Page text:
A formula for rapid success
a team of students is competing with professionals in the motorsport where grand prix star Lewis Hamilton honed his skills.
Blackpool and The Fylde College has put a team of students in charge of preparing and maintaining a racing car in the Formula Renault BARC championship in what the competition organisers say is a first for the sport.
Formula Renault has nurtured many motorsport stars, including Britain's latest Formula One sensation, who raced in the entry-level championship in 2001 and 2002.
Paul Higham, the college's race-team manager, said the students were involved in all the critical decisions affecting the car's performance.
He said: "We are giving them experience which would take them four years in the industry to get. We are giving them a fast track into motorsport.
"A private team wouldn't let you work on the car straight away. They'd get you to make the brews or fetch tyres."
The team of nine consists of six students on foundation or honours degree courses. They are responsible for race strategy and vehicle set-up. Three tutors advise them. An experienced racing driver, Craig Harris, takes the wheel.
Mr Higham said even tiny adjustments in response to weather conditions and the track could affect the lap speed by several seconds and mean the difference between success and failure.
On the team's first outing, at Donington Park in Derbyshire, the car came 26th out of 32. At the second attempt, at Oulton Park in Cheshire, it was hit by technical problems but finished 15th after the team's fine-tuning helped it regain ground.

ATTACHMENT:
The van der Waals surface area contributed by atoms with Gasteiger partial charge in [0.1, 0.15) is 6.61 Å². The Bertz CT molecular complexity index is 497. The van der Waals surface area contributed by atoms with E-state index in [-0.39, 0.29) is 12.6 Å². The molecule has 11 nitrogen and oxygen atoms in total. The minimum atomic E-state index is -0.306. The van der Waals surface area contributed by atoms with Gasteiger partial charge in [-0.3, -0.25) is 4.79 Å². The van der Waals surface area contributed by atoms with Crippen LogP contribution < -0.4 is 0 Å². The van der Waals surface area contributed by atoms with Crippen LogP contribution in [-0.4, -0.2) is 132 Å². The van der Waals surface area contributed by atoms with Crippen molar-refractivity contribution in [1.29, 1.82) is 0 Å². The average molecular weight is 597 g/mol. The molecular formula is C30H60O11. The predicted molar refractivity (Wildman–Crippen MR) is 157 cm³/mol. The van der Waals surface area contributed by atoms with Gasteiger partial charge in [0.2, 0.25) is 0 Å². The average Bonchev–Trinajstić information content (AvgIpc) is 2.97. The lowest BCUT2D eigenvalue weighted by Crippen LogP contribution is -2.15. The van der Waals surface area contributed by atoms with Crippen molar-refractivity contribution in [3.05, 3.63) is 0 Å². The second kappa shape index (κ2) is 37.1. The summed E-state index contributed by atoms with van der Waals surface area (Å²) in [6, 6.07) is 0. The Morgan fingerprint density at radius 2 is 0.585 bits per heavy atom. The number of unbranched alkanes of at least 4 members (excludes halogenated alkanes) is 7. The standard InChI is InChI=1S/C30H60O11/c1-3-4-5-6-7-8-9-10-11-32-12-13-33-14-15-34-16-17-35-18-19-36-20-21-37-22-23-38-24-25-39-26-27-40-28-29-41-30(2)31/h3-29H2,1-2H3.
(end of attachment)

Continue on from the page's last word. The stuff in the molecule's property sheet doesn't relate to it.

Another two rounds the team had to miss because it could not afford to compete. It costs up to pound;3,000 each time the car races not counting accommodation for the team or damage the car might sustain.
The team intends to use this season to mark its presence in the championship, gather sponsors and try to compete in all rounds for next season, Mr Higham said.
Peter Graham, 22, from Northern Ireland, is part of the team and has just completed a foundation degree before moving onto an honours course next term. A car enthusiast who rebuilds engines in his spare time, he said the 4am race day starts were tough but worth it.
"You can't buy this experience. It's only because of this course that we've been given the opportunity," he said. "Hopefully, it will enable us to do a lot better."
Simon North, Renault BARC's championship manager, said the student team was an asset to the competition.
"It establishes an important link between motorsport and engineering students" he said. "Our championship provides a low-cost stepping stone for young drivers and engineers to higher levels of the sport."